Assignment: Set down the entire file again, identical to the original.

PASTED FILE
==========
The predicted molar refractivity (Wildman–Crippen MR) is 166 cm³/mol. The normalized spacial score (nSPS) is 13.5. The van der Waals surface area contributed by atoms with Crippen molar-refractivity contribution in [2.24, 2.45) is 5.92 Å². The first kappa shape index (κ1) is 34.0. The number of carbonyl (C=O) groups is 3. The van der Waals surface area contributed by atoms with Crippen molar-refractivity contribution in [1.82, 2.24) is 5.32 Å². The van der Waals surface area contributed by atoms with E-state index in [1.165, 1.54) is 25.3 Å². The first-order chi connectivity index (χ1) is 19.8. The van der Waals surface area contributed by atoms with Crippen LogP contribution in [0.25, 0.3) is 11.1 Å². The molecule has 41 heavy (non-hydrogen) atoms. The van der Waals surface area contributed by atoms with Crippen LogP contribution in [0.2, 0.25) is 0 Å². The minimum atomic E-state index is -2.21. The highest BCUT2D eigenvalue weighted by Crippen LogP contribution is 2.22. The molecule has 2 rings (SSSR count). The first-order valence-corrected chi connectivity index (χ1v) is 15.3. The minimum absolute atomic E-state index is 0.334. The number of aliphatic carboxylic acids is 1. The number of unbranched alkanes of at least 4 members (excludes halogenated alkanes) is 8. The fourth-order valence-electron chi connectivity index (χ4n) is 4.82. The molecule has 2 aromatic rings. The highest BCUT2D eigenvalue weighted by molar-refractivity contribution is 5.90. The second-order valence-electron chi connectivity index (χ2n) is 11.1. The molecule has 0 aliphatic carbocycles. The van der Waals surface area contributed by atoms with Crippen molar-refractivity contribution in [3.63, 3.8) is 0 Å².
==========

The predicted molar refractivity (Wildman–Crippen MR) is 166 cm³/mol. The normalized spacial score (nSPS) is 13.5. The van der Waals surface area contributed by atoms with Crippen molar-refractivity contribution in [2.24, 2.45) is 5.92 Å². The first kappa shape index (κ1) is 34.0. The number of carbonyl (C=O) groups is 3. The van der Waals surface area contributed by atoms with Crippen molar-refractivity contribution in [1.82, 2.24) is 5.32 Å². The van der Waals surface area contributed by atoms with E-state index in [1.165, 1.54) is 25.3 Å². The first-order chi connectivity index (χ1) is 19.8. The van der Waals surface area contributed by atoms with Crippen LogP contribution in [0.25, 0.3) is 11.1 Å². The molecule has 41 heavy (non-hydrogen) atoms. The van der Waals surface area contributed by atoms with Crippen LogP contribution in [0.2, 0.25) is 0 Å². The minimum atomic E-state index is -2.21. The highest BCUT2D eigenvalue weighted by Crippen LogP contribution is 2.22. The molecule has 2 rings (SSSR count). The first-order valence-corrected chi connectivity index (χ1v) is 15.3. The minimum absolute atomic E-state index is 0.334. The number of aliphatic carboxylic acids is 1. The number of unbranched alkanes of at least 4 members (excludes halogenated alkanes) is 8. The fourth-order valence-electron chi connectivity index (χ4n) is 4.82. The molecule has 2 aromatic rings. The highest BCUT2D eigenvalue weighted by molar-refractivity contribution is 5.90. The second-order valence-electron chi connectivity index (χ2n) is 11.1. The molecule has 0 aliphatic carbocycles. The van der Waals surface area contributed by atoms with Crippen molar-refractivity contribution in [3.63, 3.8) is 0 Å².